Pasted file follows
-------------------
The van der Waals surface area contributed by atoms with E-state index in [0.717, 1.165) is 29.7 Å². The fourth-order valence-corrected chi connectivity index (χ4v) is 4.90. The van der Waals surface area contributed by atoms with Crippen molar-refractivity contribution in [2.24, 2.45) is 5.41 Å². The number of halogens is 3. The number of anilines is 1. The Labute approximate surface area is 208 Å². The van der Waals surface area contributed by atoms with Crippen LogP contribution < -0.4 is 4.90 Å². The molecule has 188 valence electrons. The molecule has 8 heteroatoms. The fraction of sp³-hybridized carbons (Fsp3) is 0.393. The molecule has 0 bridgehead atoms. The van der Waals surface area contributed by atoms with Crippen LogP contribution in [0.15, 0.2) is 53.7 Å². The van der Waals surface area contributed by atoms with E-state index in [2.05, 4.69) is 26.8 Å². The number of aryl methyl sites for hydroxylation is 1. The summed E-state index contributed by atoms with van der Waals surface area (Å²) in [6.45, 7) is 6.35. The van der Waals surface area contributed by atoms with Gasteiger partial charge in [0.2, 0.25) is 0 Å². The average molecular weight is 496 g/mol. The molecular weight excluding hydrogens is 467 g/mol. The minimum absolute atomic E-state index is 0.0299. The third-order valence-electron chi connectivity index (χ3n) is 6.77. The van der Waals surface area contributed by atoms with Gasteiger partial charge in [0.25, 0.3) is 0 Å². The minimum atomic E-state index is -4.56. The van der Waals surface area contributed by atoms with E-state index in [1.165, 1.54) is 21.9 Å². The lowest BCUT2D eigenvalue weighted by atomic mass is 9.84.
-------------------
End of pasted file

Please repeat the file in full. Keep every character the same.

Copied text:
The van der Waals surface area contributed by atoms with E-state index in [0.717, 1.165) is 29.7 Å². The fourth-order valence-corrected chi connectivity index (χ4v) is 4.90. The van der Waals surface area contributed by atoms with Crippen molar-refractivity contribution in [2.24, 2.45) is 5.41 Å². The number of halogens is 3. The number of anilines is 1. The Labute approximate surface area is 208 Å². The van der Waals surface area contributed by atoms with Crippen LogP contribution < -0.4 is 4.90 Å². The molecule has 188 valence electrons. The molecule has 8 heteroatoms. The fraction of sp³-hybridized carbons (Fsp3) is 0.393. The molecule has 0 bridgehead atoms. The van der Waals surface area contributed by atoms with Crippen LogP contribution in [0.15, 0.2) is 53.7 Å². The van der Waals surface area contributed by atoms with E-state index in [2.05, 4.69) is 26.8 Å². The number of aryl methyl sites for hydroxylation is 1. The summed E-state index contributed by atoms with van der Waals surface area (Å²) in [6.45, 7) is 6.35. The van der Waals surface area contributed by atoms with Gasteiger partial charge in [0.2, 0.25) is 0 Å². The average molecular weight is 496 g/mol. The molecular weight excluding hydrogens is 467 g/mol. The minimum absolute atomic E-state index is 0.0299. The third-order valence-electron chi connectivity index (χ3n) is 6.77. The van der Waals surface area contributed by atoms with Gasteiger partial charge in [0.25, 0.3) is 0 Å². The minimum atomic E-state index is -4.56. The van der Waals surface area contributed by atoms with E-state index in [1.165, 1.54) is 21.9 Å². The lowest BCUT2D eigenvalue weighted by atomic mass is 9.84.